Leeches

Medical leech and horse leech

Fig. 95. The medicinal leech and the horse leech. (Røen)

Leeches, Hirudinea, are a kind of segmented worms. There are several species in Denmark. In the hind part there is a suction cup and the leeches we come into contact with during bathing / dabbling in fresh water can suck on to your skin. This normally does not cause any problems unless of course it concerns gnathobdellids, which in Denmark are represented by medicinal leeches and horse leeches, among others.

Medicinal leeches, Hirudo medicinalis, can get up to 15 cm long. The dorsal side is green-black with red longitudinal stripes. It sucks the blood of mammals, frogs, fish, snails, etc. The bite is Y-shaped. It is not felt when the medicinal leech is biting and sucking. The sucking leech can be removed by hand when it is detected. The blood continues to flow out of the wound, but after a while the anticoagulant saliva from the leech has flushed out and the wound closes by itself. The medicinal leech is rare in Denmark. It forms small, local populations, on Bornholm and Zealand, among other places.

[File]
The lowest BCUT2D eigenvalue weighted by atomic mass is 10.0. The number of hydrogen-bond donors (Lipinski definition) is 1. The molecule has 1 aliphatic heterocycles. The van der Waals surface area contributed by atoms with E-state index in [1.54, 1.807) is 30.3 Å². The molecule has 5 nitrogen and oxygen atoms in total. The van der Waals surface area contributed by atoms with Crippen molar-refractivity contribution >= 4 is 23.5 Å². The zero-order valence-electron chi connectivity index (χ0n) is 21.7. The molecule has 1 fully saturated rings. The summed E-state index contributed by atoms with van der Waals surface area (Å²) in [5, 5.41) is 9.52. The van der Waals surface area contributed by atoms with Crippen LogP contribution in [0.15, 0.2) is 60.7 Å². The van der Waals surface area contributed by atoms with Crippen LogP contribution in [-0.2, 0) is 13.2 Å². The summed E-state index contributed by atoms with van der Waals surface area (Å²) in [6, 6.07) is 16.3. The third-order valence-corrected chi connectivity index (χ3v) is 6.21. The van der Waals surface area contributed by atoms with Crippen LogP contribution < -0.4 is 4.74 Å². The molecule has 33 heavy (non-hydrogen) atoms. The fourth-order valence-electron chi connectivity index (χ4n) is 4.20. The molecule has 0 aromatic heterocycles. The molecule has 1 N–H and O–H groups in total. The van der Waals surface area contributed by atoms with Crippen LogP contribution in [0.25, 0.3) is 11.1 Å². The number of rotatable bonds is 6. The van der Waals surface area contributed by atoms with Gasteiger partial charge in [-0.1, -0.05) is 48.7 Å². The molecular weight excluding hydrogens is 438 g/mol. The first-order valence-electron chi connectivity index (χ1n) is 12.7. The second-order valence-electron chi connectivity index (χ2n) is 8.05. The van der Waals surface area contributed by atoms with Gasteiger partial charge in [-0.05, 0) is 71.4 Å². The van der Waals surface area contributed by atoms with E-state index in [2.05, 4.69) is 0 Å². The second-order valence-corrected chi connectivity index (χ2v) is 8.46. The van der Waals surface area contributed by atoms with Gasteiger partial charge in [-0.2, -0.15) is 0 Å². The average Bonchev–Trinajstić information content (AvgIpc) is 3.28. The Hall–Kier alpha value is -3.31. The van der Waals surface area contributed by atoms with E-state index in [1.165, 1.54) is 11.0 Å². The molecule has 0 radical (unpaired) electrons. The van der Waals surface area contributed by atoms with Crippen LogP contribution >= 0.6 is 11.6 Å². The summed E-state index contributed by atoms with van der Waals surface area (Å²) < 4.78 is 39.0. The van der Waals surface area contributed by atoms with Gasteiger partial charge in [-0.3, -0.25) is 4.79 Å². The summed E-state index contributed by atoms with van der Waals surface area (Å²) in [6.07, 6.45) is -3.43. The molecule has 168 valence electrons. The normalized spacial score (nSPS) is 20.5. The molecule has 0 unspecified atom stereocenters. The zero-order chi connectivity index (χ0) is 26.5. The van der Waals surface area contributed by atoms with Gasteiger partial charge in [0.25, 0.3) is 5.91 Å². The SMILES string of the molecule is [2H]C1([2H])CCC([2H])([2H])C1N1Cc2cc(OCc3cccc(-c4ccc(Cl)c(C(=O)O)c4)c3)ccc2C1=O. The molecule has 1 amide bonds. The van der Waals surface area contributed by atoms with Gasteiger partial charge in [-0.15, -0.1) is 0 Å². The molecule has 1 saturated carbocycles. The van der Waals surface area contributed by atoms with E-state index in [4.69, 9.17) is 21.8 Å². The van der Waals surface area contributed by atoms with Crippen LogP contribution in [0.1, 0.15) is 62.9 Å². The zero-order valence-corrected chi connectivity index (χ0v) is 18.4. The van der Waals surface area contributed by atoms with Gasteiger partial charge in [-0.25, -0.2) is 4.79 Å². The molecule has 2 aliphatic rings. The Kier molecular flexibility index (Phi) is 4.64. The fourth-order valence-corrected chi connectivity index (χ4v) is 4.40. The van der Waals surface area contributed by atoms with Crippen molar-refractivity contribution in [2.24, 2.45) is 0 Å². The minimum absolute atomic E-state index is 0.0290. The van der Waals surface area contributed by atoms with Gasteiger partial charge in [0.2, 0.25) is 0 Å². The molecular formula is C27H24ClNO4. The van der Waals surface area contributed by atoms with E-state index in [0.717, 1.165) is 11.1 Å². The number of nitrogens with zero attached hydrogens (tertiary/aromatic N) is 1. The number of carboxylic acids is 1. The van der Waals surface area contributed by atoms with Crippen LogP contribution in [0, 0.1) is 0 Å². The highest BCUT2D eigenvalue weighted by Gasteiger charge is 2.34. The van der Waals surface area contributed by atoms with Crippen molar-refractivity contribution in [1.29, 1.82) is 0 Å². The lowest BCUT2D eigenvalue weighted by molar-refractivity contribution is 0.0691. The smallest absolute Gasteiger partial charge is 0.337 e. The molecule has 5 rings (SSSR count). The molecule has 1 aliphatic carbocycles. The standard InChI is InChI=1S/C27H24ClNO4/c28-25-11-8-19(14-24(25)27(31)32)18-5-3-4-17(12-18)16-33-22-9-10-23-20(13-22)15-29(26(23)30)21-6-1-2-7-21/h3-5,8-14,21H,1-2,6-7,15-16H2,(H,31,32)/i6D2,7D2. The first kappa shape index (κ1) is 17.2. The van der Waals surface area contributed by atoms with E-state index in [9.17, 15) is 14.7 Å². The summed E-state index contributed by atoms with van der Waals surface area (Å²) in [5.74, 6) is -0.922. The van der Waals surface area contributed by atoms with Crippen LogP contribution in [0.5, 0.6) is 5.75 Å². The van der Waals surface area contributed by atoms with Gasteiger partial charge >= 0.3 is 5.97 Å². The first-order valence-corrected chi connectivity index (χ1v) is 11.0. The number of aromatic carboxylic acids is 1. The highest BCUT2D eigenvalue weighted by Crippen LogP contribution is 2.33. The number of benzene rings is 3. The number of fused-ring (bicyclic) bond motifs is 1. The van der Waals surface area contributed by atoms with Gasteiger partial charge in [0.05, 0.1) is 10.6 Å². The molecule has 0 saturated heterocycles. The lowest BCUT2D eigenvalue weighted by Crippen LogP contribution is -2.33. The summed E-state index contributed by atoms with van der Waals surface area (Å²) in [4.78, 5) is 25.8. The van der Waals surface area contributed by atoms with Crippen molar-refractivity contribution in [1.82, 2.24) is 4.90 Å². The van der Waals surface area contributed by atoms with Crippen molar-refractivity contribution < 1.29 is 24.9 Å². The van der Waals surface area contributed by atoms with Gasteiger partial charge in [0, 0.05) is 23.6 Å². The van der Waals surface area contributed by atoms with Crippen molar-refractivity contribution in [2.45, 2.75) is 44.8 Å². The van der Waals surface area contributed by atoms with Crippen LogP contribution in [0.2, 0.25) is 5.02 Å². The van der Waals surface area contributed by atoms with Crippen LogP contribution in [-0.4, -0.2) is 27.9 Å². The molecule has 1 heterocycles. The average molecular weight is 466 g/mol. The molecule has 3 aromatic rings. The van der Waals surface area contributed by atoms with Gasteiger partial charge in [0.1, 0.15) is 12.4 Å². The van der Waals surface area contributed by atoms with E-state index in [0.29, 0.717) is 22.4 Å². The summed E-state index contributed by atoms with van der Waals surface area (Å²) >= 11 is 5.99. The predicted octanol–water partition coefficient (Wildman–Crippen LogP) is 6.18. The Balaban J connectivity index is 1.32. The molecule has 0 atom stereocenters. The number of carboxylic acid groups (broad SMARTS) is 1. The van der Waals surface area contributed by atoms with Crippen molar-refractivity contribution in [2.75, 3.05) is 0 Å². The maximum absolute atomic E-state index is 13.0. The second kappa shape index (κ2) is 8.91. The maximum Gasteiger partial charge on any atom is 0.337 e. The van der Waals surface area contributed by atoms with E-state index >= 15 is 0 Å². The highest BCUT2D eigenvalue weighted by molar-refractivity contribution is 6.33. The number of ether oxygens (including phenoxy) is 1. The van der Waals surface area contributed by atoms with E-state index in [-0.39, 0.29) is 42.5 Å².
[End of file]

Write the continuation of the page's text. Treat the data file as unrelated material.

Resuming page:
The horse leech, Haemopis sanguisuga is somewhat smaller than the medicinal leech and lacks the longitudinal red stripes on the back. It overpowers small animals which it can swallow. While they are being swallowed they are processed by the teeth. As the horse leech is not a bloodsucker it cannot suck the blood of humans. However, large and hungry horse leeches may rasp a Y-shape to the skin. Horse leeches can be found in nearly every waterhole and in most lakes and ponds.